Paul Dineen, Courtesy of Creative Commons
In early September, the release of Nike’s controversial ad featuring Colin Kaepernick, Serena Williams and other sportsmen reverted to social issues raised by athletes in the past.
Over the past two years, the American public has remembered Kaepernick’s decision to kneel during the national anthem, which protested police brutality and racial discrimination against unarmed blacks.
In fact, Kaepernick’s protest in 2016 championed Nike’s social message: encouraging athletes to “Believe in something. Even if it means sacrificing everything.”
However, Nike’s inspiring message has provoked hostile backlash exasperated through social media, after the recent release of the company’s ad.
Kaepernick’s defiance of the traditional stance during the national anthem, polarizing patriotism and freedom of speech, costed him his football career. In addition, his fashion statement sporting socks depicting police officers as pigs sparked national controversy.
Despite his bold criticisms, however, Kaepernick abstained from voting during the 2016 presidential election, raising public skepticism about how the black football player plans to execute substantial change. Meanwhile, Kaepernick has claimed to eschew the public eye in hopes of diverting attention from himself to his social issue.
Building upon the fiery chambers of social media promoting Nike boycotts, a viral video of a man burning his Nike shoes dubbed Nike’s catchphrase “#JustBurnIt.”
In his letter to the CEO of Nike, Mark Parker, the National Association of Police Organizations justified its boycott of Nike products on the basis that Kaepernick did not truly “sacrifice everything”; whereas, officers who had given their lives to protecting the nation had.
Another athlete of color featured in Nike’s ad, tennis player Serena Williams, accused the umpire of her U.S. Open Championship match of sexism.
While celebrity athletes commend Williams’ powerful fighting spirit, others highlight the double standards placed on female and male athletes: Male tennis players, unlike their female counterparts, can escape the penalizations of illegal coaching.
The United States Tennis Association as well as the Women’s Tennis Association support Williams’s claims of sexist umpirage.
During the match, the umpire, Carlos Ramos, claimed Williams violated court rules three times for illegal coaching — which many argue to not have occurred — thrashing her racket and referring to the ump as a “liar” and “thief,” costing the 23-time Grand Slam winner the match as well as the overall record of having most Grand Slam wins.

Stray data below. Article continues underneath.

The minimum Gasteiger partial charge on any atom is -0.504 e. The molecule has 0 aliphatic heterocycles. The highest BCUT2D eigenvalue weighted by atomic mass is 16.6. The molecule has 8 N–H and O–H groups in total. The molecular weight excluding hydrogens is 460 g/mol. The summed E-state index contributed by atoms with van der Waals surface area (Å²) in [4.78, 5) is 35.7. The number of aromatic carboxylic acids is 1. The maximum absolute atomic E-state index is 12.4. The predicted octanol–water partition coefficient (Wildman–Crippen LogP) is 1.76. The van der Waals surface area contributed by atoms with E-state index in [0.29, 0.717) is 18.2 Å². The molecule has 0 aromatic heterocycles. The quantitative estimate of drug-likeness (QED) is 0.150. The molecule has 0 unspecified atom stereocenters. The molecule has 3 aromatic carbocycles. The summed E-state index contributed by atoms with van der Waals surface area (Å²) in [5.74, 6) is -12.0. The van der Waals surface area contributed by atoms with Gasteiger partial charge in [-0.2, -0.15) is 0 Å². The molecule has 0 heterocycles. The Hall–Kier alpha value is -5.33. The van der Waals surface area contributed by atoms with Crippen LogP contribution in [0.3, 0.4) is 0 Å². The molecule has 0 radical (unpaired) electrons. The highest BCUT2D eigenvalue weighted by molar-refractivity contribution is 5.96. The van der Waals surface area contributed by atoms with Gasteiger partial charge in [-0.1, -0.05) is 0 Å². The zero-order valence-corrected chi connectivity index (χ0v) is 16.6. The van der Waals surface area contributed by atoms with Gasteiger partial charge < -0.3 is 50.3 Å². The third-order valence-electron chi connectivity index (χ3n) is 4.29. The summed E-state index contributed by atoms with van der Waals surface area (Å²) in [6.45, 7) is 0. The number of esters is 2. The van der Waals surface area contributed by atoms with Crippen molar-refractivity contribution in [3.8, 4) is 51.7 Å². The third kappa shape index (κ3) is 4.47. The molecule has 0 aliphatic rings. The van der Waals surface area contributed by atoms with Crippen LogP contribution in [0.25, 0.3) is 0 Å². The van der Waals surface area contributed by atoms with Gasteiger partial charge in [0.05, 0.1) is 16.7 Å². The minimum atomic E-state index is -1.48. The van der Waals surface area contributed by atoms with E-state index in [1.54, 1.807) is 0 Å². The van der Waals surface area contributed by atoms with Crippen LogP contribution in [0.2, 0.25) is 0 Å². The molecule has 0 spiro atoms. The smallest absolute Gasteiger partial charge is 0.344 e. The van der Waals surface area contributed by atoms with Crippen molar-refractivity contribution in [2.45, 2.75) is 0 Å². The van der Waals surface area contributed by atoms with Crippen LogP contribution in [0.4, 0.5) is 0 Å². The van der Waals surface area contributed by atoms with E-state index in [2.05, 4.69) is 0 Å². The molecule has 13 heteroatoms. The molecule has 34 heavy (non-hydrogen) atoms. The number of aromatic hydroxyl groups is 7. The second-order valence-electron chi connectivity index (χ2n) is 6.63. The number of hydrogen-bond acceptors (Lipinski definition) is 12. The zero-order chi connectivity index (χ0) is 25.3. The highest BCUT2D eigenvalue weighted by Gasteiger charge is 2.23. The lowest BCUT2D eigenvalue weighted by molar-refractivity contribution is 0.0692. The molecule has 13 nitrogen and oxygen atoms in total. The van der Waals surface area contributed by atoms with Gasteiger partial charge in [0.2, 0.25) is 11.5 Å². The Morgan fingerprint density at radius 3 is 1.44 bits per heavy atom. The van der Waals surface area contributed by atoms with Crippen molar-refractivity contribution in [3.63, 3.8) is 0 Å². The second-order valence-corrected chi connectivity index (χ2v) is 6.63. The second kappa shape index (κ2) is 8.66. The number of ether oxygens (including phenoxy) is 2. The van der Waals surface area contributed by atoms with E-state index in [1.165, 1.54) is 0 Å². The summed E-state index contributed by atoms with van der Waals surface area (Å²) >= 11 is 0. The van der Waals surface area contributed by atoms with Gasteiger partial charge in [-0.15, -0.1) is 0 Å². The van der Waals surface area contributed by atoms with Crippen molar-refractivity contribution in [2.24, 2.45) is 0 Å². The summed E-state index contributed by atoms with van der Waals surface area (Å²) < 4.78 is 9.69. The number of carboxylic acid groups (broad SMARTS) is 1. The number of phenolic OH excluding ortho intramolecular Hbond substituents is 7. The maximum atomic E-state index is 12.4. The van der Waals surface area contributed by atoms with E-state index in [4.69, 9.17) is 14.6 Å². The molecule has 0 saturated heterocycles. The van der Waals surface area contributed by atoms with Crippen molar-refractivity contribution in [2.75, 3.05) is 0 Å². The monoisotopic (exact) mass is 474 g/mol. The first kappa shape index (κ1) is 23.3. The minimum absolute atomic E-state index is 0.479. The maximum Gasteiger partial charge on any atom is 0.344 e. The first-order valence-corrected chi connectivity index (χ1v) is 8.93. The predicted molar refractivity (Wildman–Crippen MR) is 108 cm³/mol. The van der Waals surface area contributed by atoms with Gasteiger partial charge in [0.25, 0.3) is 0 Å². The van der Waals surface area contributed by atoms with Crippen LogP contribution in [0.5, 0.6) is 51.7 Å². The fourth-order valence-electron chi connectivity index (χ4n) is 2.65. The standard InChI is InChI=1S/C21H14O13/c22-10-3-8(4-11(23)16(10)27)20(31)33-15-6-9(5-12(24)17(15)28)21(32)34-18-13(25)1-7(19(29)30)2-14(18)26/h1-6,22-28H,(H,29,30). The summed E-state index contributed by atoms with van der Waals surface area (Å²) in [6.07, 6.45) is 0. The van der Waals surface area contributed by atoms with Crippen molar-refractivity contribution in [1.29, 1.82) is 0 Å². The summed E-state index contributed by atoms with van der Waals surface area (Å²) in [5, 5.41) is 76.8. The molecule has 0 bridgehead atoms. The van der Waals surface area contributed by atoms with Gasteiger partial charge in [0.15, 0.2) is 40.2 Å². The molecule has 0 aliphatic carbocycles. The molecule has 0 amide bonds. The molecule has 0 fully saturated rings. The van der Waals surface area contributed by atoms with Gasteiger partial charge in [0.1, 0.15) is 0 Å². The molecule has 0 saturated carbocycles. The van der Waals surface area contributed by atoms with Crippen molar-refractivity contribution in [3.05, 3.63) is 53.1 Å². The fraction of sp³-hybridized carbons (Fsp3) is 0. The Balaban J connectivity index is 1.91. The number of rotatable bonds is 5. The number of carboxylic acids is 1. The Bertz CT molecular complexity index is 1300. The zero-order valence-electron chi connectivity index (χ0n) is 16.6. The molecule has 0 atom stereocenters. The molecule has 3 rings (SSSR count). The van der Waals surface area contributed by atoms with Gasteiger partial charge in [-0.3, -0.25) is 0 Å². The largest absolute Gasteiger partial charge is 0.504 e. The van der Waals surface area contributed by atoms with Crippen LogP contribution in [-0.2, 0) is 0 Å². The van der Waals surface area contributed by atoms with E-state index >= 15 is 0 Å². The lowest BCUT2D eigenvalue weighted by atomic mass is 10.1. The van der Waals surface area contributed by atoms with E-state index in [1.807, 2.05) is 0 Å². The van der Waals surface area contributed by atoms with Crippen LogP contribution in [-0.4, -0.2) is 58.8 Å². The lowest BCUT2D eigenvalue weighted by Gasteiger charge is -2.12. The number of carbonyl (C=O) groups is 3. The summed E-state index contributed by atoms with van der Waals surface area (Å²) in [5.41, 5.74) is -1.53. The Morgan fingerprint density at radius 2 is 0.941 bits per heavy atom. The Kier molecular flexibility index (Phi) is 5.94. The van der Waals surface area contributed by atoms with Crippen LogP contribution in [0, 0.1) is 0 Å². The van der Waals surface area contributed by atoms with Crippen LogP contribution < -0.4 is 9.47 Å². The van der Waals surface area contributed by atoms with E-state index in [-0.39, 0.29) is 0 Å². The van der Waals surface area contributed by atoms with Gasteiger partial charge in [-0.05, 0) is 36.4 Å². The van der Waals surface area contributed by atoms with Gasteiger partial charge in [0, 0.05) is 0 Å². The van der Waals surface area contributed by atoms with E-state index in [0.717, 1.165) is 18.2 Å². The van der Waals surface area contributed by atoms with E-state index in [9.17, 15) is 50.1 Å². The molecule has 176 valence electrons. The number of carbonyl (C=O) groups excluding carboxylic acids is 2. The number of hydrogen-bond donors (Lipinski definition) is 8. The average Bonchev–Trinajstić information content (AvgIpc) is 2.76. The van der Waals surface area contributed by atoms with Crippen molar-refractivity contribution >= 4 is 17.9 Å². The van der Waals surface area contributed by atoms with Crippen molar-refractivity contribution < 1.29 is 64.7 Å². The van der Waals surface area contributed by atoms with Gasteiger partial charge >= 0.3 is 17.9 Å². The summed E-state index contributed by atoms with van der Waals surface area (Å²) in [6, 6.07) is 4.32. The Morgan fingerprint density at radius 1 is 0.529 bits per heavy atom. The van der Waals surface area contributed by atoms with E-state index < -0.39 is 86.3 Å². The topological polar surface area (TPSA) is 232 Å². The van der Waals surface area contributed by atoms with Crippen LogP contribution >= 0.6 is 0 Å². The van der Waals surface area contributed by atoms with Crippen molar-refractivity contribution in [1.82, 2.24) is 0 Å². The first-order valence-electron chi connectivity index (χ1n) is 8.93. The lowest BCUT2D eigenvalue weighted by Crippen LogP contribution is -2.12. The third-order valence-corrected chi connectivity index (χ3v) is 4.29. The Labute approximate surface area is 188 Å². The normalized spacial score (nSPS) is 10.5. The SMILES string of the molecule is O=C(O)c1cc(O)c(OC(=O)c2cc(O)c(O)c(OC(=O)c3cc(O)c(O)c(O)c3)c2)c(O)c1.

Though some declare Ramos is competent, the predominant lack of support for the experienced umpire has caused several officials to fear Ramos’ legacy: being called out for making an unpopular judgement.
In mid-September, umpires brought up the notion of boycotting Williams’s matches and forming an umpires union.
As sport fields merge with the political realm, an athlete’s image, intertwined with political and social messages, drastically changes, usually generating mass polarization backlash. Social media provides the outlet for passive aggression, negativity and impassioned consumer decisions — though they all are protected by free speech to some degree.
Our Presentation community actively values expression of ideas. However, this right is not always welcomed in the workplace, as demonstrated by Kaepernick’s and Williams’ controversies, considering that the notion of boycotts and blackballing was the immediate response to an uncomfortable or unpopular social issue endorsed by athletes.
Thus, athletes are trapped in a dilemma: Voice their beliefs and suffer unemployment or stifle their passions in order to entertain the public, upon which their job depends.
Perhaps the reason why these athletes became controversial issues is not because they freely voiced their opinions, but, rather, because they lacked the appropriate measure to execute their social beliefs. Disrespecting the flag and its national protectors is unlikely to spur motivation in police officers to embrace the social cause. Moreover, insulting an umpire is unlikely to substantiate one’s own condemnation of that official.
Whereas the repercussions seem insignificant for star athletes, at the hands of these controversies comes personal sacrifice.
Although the NFL blackballed Kaepernick, and his employment at Nike accumulates to millions of dollars annually, he sacrificed his passion to play football to forward his social cause. Williams’ impulsive decision on the court defined her achievements, as she lost the opportunity to break the record of the most Grand Slam wins, but she nevertheless stands by her social cause to reveal sexism on the court.
Yes, NAPO’s argument that the police officers who have given up their lives to protect the country exhibit sacrifice is true, but its statement does not reduce the significance of neither Kaepernick’s nor Williams’ personal sacrifice. Sacrifice is not a comparison.
Thus, Nike’s athletes have set a precedent for the modern role of athletes: champions on the field and social advocates to the press. Just how they choose to pursue their beliefs will determine if they are the next controversial issue.